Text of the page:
When President Donald Trump’s first travel ban to keep Muslims from seven countries out of the United States got blocked by the federal courts, and his appeal to get the ban reinstated was rejected by the court of appeals, he vowed not to take no for an answer, and now he’s back with a revised ban that drops Iraq from the list of countries banned and contains much more detail and focus into how it will supposedly protect America from terrorism and not just how it will protect America from Muslims.

This is yet another executive order by President Trump

Since it’s an executive order from the US President (which is like Trump’s favourite thing to do since it’s the only way to get his asinine policies through the political system before they get quashed by those with reason shortly thereafter), it will be going into effect at first no matter what, beginning on 16 March, which gives the airlines and customs officials who were confused last time and paid the ban no attention some time to figure out how things will work, as well as the Muslims who are no longer allowed in the country just over a week to frantically figure out what they’re going to do.

However, none of this means that the new ban won’t get blocked by the federal courts the exact same way that its predecessor did, so don’t worry.

Trump’s new ban is better, at least. America will avoid its own Berlin Wall situation of unexpectedly breaking up families like it did last time, since the ban only suspends new visas from the six Muslim-majority counties, and it’s only for 90 days, and he’s given them a nice 10-day warning period to figure things out rather than just banning them and dropping the mic like last time, which obviously wasn’t as cool as it sounds.

The ban will be quickly contested in the US courts

Courts will almost instantly contest this ban in an attempt to get it blocked like last time, but since this one isn’t a violation of rights in such a black-and-white way as it was with the first one, this might be a little harder. Last time, the ban was successfully suspended while Trump worked things out with the federal judges, but this time, the ban might be allowed to take effect while the attorneys work to block it indefinitely.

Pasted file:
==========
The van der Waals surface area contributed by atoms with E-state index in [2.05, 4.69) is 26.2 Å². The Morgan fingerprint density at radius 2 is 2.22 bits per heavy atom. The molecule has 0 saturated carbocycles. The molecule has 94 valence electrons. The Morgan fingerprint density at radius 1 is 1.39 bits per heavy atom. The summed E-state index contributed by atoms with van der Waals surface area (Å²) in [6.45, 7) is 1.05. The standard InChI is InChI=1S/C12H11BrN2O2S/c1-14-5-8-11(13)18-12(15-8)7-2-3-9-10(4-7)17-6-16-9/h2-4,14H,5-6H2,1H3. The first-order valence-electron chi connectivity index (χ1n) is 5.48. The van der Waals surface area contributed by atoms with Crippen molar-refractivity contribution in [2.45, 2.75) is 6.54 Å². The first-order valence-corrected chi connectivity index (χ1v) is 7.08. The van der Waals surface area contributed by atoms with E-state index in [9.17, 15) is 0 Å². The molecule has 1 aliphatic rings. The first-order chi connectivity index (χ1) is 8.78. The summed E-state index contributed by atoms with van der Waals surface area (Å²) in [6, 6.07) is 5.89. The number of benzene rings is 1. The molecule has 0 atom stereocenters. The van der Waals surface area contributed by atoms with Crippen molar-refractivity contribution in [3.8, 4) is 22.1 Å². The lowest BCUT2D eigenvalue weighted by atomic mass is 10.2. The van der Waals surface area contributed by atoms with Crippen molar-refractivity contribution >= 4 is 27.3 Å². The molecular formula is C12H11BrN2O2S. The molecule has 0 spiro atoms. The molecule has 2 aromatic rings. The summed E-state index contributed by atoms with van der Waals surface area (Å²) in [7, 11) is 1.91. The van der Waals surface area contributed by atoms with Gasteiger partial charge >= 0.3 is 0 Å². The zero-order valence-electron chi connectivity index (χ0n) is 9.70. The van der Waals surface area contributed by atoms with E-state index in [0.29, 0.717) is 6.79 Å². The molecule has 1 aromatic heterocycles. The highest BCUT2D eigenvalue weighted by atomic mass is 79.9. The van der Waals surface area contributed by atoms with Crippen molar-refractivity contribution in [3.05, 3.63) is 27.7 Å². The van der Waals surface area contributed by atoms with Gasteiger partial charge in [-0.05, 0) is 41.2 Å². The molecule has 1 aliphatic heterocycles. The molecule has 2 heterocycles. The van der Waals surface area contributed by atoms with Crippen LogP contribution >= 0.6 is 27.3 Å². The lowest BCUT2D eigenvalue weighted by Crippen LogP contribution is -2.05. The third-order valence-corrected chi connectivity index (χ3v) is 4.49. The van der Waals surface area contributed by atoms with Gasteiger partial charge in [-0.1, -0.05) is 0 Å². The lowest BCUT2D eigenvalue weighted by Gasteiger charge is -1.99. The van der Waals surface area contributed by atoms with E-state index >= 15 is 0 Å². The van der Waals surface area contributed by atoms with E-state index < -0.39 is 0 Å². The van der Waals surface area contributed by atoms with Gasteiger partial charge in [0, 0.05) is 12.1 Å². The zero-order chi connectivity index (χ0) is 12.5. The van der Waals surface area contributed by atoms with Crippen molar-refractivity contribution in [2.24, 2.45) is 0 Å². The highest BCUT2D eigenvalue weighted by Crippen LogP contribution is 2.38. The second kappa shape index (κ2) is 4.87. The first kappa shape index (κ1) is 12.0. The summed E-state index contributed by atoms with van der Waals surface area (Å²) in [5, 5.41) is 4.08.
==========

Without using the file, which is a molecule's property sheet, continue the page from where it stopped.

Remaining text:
Trump has made this new executive order a bit more legally sound with the help of Government attorneys, whereas the last one was just hastily scrawled down by Trump and his like-minded White House advisers such as Steve Bannon and Stephen Miller. The new ban reinforces the legal pitfalls of the past one with more allowable logic and phrasing, and much more care and consideration has been taken in its rollout. Trump announced that his new travel ban was on its way during his mid-February press conference (in which he called journalists “the enemy of the American people”).

One of the biggest problems with Trump’s first ban was that valid travel documents were being invalidated, but with the new revision, they will remain valid. This is scary. Trump is finally open to compromise to get what he wants? And it’s working? No one could’ve seen that coming, much like Trump’s Presidency in the first place.